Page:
Chest X-ray

A chest X-ray is an imaging test that used to look at the structures and organs in your chest. It can help your physician see how well your heart and lungs are functioning. The X-ray uses a small amount of radiation to make pictures of these areas.

Your physician may have ordered a chest X-ray to see if you may have an:

  • Enlarged heart, congenital heart defect or cardiomyopathy
  • Fluid in the space between your lungs and your chest wall (pleural effusion)
  • Pneumonia or another lung problem
  • Ballooning of the aorta or another great blood vessel (aneurysm)
  • Broken bone
  • Hardening of a heart valve or aorta (calcification)
  • Tumors or cancer
  • Diaphragm that has moved out of place (hernia)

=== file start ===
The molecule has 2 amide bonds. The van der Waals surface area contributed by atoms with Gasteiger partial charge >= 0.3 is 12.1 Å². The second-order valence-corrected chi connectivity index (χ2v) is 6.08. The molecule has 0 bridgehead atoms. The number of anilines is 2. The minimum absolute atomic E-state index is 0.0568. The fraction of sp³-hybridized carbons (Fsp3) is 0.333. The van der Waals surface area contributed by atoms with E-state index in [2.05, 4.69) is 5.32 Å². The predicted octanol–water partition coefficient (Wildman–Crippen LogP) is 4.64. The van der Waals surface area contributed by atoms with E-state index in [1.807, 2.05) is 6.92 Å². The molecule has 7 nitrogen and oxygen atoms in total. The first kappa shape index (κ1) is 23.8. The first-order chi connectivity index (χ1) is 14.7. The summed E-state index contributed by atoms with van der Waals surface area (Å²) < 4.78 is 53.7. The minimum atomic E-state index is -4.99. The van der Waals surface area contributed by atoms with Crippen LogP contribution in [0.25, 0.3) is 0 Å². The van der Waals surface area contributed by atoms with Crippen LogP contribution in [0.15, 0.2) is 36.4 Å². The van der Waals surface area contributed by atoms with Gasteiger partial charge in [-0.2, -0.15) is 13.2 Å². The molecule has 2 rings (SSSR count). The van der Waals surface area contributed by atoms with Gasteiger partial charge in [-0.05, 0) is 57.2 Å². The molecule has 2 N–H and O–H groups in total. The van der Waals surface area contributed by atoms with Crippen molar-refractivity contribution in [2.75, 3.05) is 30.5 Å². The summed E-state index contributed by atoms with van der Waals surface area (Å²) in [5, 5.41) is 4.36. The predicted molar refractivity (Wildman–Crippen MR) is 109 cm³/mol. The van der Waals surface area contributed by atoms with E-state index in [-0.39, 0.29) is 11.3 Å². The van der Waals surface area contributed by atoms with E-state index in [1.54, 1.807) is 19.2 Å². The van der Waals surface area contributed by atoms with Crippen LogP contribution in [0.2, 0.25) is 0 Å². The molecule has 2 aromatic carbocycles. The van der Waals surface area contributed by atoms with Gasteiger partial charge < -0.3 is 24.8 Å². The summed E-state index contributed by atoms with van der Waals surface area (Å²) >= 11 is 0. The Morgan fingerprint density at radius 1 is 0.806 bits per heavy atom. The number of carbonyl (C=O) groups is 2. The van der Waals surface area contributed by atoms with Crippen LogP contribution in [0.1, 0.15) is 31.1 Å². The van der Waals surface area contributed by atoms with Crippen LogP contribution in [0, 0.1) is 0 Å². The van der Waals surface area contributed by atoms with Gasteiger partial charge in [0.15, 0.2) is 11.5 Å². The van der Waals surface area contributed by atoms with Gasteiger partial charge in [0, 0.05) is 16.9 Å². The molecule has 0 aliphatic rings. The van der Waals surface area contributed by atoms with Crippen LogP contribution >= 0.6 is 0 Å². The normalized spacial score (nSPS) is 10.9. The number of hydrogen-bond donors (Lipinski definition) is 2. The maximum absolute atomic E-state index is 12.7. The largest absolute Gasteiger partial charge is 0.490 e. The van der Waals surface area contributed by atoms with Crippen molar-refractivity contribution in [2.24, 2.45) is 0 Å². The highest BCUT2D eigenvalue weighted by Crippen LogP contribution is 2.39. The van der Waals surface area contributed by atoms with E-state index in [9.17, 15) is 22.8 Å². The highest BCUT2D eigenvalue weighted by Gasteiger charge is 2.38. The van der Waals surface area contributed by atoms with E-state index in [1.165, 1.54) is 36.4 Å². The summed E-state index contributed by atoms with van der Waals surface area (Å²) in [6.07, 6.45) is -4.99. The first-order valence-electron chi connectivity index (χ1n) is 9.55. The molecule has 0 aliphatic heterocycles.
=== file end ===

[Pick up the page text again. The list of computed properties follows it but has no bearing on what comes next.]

• Inflammation of the lining of the lung (pleuritis)
  • Fluid in the lungs (pulmonary edema) or congestive heart failure

You may also need a chest X-ray:

  • As part of a complete physical exam or before you have surgery
  • To check on symptoms related to the heart or lungs
  • To see how well treatment if working or how a disease is progressing
  • To see where implanted pacemaker wires and other internal devices are
  • To check on your lungs and chest cavity after surgery

If you have any questions about having a chest X-ray, please discuss with your physician.

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